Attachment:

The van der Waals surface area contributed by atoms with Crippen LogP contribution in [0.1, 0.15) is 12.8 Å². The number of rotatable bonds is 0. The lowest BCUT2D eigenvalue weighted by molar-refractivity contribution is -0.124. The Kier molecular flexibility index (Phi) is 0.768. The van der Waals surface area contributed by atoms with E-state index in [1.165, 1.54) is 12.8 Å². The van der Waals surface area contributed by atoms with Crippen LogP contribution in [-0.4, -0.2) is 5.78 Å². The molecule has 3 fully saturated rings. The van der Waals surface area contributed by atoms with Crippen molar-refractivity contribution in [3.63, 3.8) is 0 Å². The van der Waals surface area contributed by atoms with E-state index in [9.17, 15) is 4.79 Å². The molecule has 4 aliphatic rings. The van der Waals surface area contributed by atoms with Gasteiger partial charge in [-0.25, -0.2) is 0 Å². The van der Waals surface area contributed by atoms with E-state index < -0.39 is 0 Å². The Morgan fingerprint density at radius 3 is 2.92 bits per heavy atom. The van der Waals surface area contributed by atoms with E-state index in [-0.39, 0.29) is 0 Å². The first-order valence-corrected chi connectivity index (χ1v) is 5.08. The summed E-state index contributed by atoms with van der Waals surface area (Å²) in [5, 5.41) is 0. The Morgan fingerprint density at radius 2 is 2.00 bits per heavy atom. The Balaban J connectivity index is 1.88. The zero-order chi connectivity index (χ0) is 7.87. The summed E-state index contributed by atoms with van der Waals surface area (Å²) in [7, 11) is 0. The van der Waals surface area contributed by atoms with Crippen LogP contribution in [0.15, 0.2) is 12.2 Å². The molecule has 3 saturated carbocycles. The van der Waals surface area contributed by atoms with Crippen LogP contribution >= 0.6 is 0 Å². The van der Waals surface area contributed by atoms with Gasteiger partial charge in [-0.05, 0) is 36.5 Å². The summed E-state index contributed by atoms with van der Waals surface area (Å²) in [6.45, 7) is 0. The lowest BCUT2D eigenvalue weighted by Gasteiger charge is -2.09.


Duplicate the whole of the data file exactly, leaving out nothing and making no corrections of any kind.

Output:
The van der Waals surface area contributed by atoms with Crippen LogP contribution in [0.1, 0.15) is 12.8 Å². The number of rotatable bonds is 0. The lowest BCUT2D eigenvalue weighted by molar-refractivity contribution is -0.124. The Kier molecular flexibility index (Phi) is 0.768. The van der Waals surface area contributed by atoms with E-state index in [1.165, 1.54) is 12.8 Å². The van der Waals surface area contributed by atoms with Crippen LogP contribution in [-0.4, -0.2) is 5.78 Å². The molecule has 3 fully saturated rings. The van der Waals surface area contributed by atoms with Crippen molar-refractivity contribution in [3.63, 3.8) is 0 Å². The van der Waals surface area contributed by atoms with E-state index in [9.17, 15) is 4.79 Å². The molecule has 4 aliphatic rings. The van der Waals surface area contributed by atoms with Gasteiger partial charge in [-0.25, -0.2) is 0 Å². The van der Waals surface area contributed by atoms with E-state index < -0.39 is 0 Å². The Morgan fingerprint density at radius 3 is 2.92 bits per heavy atom. The van der Waals surface area contributed by atoms with E-state index in [-0.39, 0.29) is 0 Å². The first-order valence-corrected chi connectivity index (χ1v) is 5.08. The summed E-state index contributed by atoms with van der Waals surface area (Å²) in [5, 5.41) is 0. The Morgan fingerprint density at radius 2 is 2.00 bits per heavy atom. The Balaban J connectivity index is 1.88. The zero-order chi connectivity index (χ0) is 7.87. The summed E-state index contributed by atoms with van der Waals surface area (Å²) in [7, 11) is 0. The van der Waals surface area contributed by atoms with Crippen LogP contribution in [0.15, 0.2) is 12.2 Å². The molecule has 3 saturated carbocycles. The van der Waals surface area contributed by atoms with Crippen LogP contribution >= 0.6 is 0 Å². The van der Waals surface area contributed by atoms with Gasteiger partial charge in [-0.05, 0) is 36.5 Å². The summed E-state index contributed by atoms with van der Waals surface area (Å²) in [6.45, 7) is 0. The lowest BCUT2D eigenvalue weighted by Gasteiger charge is -2.09.